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Role of Communication in “Monopolies of Knowledge”

Communication has a critical role to play in monopolies of knowledge. According to Kaun, effective communication often tries to fight the monopoly of knowledge (57). It focuses on breaking the barrier to effective flow of knowledge. It explains why space-biased media has gained popularity over time-biased media. Space-biased media makes it possible to pass information to a wide audience within a short period. It fights the idea that only a few individuals can define what is accessible to media. Through effective communication, many people can have access to information without necessarily having to follow strict guidelines set by entities that monopolize knowledge. In the past, an individual had to go through a strict system of education to learn new concepts and practices.


Bias of communication has played a major role in the transformation made from time-biased to space-biased media of communication. In the past, knowledge monopoly was common. However, that is no longer the case as space-biased media continue to gain popularity. It is easy to access materials needed in the online platform. One can learn about religion without having to go to theological college or attending madrasa. Communication continues to empower the public, and in the process, it eliminates monopolies of knowledge.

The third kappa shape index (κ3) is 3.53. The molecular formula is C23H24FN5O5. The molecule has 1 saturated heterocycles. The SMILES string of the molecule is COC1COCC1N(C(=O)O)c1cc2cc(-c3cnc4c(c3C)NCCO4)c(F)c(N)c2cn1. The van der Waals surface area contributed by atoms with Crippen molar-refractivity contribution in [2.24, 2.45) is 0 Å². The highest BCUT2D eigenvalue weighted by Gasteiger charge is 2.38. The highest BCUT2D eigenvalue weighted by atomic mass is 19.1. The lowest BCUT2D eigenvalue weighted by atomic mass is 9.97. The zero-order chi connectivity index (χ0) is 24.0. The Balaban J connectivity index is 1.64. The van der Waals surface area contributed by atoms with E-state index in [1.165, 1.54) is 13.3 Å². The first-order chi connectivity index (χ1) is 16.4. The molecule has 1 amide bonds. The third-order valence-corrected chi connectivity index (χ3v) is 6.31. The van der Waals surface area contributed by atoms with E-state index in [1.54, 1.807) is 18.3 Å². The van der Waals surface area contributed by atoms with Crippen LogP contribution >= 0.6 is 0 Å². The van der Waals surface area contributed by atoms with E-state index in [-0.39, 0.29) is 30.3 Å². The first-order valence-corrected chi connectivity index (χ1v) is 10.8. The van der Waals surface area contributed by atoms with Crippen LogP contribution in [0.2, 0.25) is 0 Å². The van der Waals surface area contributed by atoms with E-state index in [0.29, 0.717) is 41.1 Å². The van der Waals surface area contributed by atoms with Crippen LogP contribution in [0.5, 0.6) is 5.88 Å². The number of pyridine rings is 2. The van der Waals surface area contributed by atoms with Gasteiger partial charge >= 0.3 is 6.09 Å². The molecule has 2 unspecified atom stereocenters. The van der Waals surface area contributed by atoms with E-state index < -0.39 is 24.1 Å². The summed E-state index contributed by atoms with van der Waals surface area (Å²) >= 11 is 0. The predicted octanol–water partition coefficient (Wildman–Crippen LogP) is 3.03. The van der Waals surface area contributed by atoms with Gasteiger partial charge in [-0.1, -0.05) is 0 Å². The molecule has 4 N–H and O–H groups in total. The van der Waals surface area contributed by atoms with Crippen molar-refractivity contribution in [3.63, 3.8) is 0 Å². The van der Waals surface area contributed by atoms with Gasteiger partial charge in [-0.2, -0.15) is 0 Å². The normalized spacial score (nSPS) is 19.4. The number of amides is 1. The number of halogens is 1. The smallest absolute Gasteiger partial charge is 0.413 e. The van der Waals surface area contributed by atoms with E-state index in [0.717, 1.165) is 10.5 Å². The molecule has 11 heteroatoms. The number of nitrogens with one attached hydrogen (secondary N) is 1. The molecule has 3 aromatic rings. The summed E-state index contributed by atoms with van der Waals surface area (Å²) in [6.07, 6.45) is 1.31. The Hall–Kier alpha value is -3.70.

Works Cited

Friesen, Norm. Media Transatlantic: Developments in Media and Communication Studies between North American and German-Speaking Europe. Springer, 2016.

Innis, Harold A, and John Watson. Empire and Communications. Dundurn Press, 2007.

Kaun, Anne. Crisis and Critique: A Brief History of Media Participation in Times of Crisis. Zed Books, 2016.

Shipman, Alan and Marten Shipman. Knowledge Monopolies: The Academisation of Society. Andrews UK Ltd, 2016.